23 Sep Borough councillor resigns from leisure trust board
A borough councillor has resigned from his position on a leisure trust board, citing reasons surrounding conflicts of interest.
Cllr Carl Annison, who represents the Bradwell South and Hopton ward on Great Yarmouth Borough Council, announced his resignation from the Sentinel Leisure Trust board at a meeting of the full council this evening.
The UKIP councillor said that it appeared that as part of his position on the board, he was expected to “always have to work in the best interest of Sentinel”.
He went on to say that although he is not against everything that Sentinel is doing, he felt very frustrated with the situation surrounding not-for-profit company Retroskate and their future position in Great Yarmouth’s Marina Centre.
Refurbishment plans for the Marina Centre, in Marine Parade, were announced earlier this month after new operators the Sentinel Leisure Trust signed a 15-year contract to take over the centre and Bradwell’s Phoenix Pool, both of which are local authority centres.
As reported last week, Retroskate director Gaynor Read asked people to throw their weight behind a campaign to let the organisation stay by signing a petition and responding to the council’s consultation on the centre’s remodelling, as well as its own. The council’s consultation ended on Friday, September 18.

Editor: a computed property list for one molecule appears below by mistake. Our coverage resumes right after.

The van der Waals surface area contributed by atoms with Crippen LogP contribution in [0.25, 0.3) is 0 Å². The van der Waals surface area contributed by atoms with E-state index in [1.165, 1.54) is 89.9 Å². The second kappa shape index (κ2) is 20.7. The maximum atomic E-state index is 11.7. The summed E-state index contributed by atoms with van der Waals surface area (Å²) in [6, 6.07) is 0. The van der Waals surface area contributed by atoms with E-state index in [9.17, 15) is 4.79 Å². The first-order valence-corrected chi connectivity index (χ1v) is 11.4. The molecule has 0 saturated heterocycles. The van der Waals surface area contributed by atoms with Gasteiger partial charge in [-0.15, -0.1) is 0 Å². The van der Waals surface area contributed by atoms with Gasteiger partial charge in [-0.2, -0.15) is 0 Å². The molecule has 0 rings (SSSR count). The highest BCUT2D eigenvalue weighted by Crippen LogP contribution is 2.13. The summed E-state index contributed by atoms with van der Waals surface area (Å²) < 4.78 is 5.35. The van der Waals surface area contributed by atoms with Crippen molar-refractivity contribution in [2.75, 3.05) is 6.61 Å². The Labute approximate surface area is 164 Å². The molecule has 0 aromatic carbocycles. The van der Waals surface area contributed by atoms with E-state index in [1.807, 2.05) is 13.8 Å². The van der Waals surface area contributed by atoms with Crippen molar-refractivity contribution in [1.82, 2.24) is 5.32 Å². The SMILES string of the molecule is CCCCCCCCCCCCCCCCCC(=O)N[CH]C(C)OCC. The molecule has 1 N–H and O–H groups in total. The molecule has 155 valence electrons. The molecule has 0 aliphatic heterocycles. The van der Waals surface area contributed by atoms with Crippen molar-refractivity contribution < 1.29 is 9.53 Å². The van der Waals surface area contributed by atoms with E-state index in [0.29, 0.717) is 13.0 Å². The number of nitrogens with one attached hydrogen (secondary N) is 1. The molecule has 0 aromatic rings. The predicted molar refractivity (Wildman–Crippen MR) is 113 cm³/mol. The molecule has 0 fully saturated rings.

Cllr Annison said that because it looked like plans to turn the Retroskate area into a car park would go ahead, he felt there was a conflict of interest and would resign with immediate effect.
Cllr Trevor Wainwright, who also sits on the Sentinel board, reiterated that the main purpose of being there was to protect the public’s money.
“Being on the board doesn’t stop you making decisions and speaking your mind,” Cllr Wainwright, who represents the Magdalen ward, said. He added that nothing had been decided about Retroskate and that the company had been asked to submit a business case for review.
Cllr Michael Jeal, representing Nelson Ward, said that in sitting on outside bodies, it was always a councillor’s first responsibility to act as a check for that body. “By resigning, you’ve stopped yourself having a voice,” he added.
No nominations were received to fill the position on the board at the council meeting.
This article was provided by Great Yarmouth Mercury http://www.greatyarmouthmercury.co.uk